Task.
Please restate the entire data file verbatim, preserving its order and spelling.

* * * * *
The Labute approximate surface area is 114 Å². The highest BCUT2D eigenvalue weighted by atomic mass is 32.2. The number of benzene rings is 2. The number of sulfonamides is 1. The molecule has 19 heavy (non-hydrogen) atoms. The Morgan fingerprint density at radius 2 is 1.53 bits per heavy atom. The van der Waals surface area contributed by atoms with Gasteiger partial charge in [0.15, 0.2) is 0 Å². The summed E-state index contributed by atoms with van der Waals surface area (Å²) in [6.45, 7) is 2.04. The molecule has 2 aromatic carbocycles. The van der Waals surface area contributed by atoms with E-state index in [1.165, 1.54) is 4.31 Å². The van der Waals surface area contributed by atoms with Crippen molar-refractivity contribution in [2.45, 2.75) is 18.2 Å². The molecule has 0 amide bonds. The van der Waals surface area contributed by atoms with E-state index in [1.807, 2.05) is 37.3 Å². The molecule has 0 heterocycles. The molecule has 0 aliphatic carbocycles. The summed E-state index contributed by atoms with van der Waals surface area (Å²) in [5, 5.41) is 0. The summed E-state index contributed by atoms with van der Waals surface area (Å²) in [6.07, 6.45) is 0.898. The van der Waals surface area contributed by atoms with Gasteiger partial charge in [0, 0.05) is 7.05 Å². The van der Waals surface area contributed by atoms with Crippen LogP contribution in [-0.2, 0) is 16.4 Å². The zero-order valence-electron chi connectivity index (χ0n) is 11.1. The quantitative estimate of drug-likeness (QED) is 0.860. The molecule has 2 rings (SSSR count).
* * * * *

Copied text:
The Labute approximate surface area is 114 Å². The highest BCUT2D eigenvalue weighted by atomic mass is 32.2. The number of benzene rings is 2. The number of sulfonamides is 1. The molecule has 19 heavy (non-hydrogen) atoms. The Morgan fingerprint density at radius 2 is 1.53 bits per heavy atom. The van der Waals surface area contributed by atoms with Gasteiger partial charge in [0.15, 0.2) is 0 Å². The summed E-state index contributed by atoms with van der Waals surface area (Å²) in [6.45, 7) is 2.04. The molecule has 2 aromatic carbocycles. The van der Waals surface area contributed by atoms with E-state index in [1.165, 1.54) is 4.31 Å². The van der Waals surface area contributed by atoms with Crippen molar-refractivity contribution in [2.45, 2.75) is 18.2 Å². The molecule has 0 amide bonds. The van der Waals surface area contributed by atoms with E-state index in [1.807, 2.05) is 37.3 Å². The molecule has 0 heterocycles. The molecule has 0 aliphatic carbocycles. The summed E-state index contributed by atoms with van der Waals surface area (Å²) in [5, 5.41) is 0. The summed E-state index contributed by atoms with van der Waals surface area (Å²) in [6.07, 6.45) is 0.898. The van der Waals surface area contributed by atoms with Gasteiger partial charge in [0, 0.05) is 7.05 Å². The van der Waals surface area contributed by atoms with Crippen LogP contribution in [-0.2, 0) is 16.4 Å². The zero-order valence-electron chi connectivity index (χ0n) is 11.1. The quantitative estimate of drug-likeness (QED) is 0.860. The molecule has 2 rings (SSSR count).